The still face experiment

Imagine growing up in an environment where you were neglected, abused or ignored. Unfortunately this is the experience of far too many people (including, I’m sure, some readers of this blog). As the videos I recently posted show, “serve and return” interactions are important in childhood brain development and trauma (or “toxic stress”) have a major impact on brain development.

Today’s video of the still face experiment demonstrates that babies are closely attuned to their social context and it helped me understand the importance of creating stimulating, loving, secure environments. What is  it like for children who have to grow up in neglectful or abusive environment? What would it be like to be continually surrounded by fear, violence, drugs or neglect?

I had a friend (who died when he was in his early 30s) who spent the first couple of years of life mostly in an orphanage cot with little human contact. I often wonder what impact this had on his life.

The long-term impact of childhood abuse and neglect is so great that we need to keep searching for better ways of supporting families who struggle to provide a positive, healthy environment for their children.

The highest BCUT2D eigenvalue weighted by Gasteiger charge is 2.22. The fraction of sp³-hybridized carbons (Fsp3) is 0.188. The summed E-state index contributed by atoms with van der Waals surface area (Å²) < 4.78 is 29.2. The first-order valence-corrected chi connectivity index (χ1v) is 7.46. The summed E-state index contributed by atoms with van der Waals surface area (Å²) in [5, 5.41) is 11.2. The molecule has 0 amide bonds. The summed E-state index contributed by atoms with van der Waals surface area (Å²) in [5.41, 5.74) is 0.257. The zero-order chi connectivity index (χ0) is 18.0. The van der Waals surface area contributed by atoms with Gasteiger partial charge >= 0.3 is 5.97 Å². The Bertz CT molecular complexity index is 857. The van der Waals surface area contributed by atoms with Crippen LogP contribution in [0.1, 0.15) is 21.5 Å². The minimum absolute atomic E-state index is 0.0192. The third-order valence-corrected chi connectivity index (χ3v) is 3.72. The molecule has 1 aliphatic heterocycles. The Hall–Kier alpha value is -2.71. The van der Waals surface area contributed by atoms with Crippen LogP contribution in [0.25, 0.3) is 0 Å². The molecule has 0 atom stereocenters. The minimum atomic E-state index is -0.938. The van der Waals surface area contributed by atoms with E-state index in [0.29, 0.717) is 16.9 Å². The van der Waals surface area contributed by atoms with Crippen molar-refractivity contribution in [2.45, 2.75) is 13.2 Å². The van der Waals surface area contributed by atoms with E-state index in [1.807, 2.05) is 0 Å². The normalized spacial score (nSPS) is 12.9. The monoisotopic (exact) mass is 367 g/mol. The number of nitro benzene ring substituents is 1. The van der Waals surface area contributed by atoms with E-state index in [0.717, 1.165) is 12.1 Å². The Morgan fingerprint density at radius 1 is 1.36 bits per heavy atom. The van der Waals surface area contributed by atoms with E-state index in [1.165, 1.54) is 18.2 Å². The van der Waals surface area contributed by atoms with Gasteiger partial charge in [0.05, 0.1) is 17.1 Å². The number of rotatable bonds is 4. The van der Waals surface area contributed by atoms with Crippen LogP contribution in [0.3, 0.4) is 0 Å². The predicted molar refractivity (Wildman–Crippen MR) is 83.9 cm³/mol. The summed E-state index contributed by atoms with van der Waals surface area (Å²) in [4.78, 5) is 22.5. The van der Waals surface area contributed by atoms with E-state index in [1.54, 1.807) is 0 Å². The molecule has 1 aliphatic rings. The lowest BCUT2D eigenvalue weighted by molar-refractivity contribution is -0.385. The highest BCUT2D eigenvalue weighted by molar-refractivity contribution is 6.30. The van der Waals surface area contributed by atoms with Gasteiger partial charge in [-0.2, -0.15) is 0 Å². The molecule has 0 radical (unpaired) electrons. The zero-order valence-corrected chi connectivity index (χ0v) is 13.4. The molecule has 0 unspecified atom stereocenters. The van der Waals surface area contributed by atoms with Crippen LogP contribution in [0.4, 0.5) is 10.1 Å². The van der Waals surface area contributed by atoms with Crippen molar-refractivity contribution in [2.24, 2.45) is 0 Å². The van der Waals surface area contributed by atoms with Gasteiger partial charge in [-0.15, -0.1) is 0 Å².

If you liked this post you might want to follow my blog (top right-hand corner of the blog), and you might like to look at:

  1. Childhood trauma and brain development
  2. Parenting for a better world
  3. A great 1 minute video of fathers and their kids
  4. What’s your parenting style?
  5. A resilience practice framework by the Benevolent Society
  6. Domestic and family violence – What about men?

About Graeme Stuart

Lecturer (Family Action Centre, Newcastle Uni), blogger (Sustaining Community), environmentalist, Alternatives to Violence Project facilitator, father. Passionate about families, community development, peace & sustainability.
This entry was posted in Families & parenting and tagged , , , , , . Bookmark the permalink.

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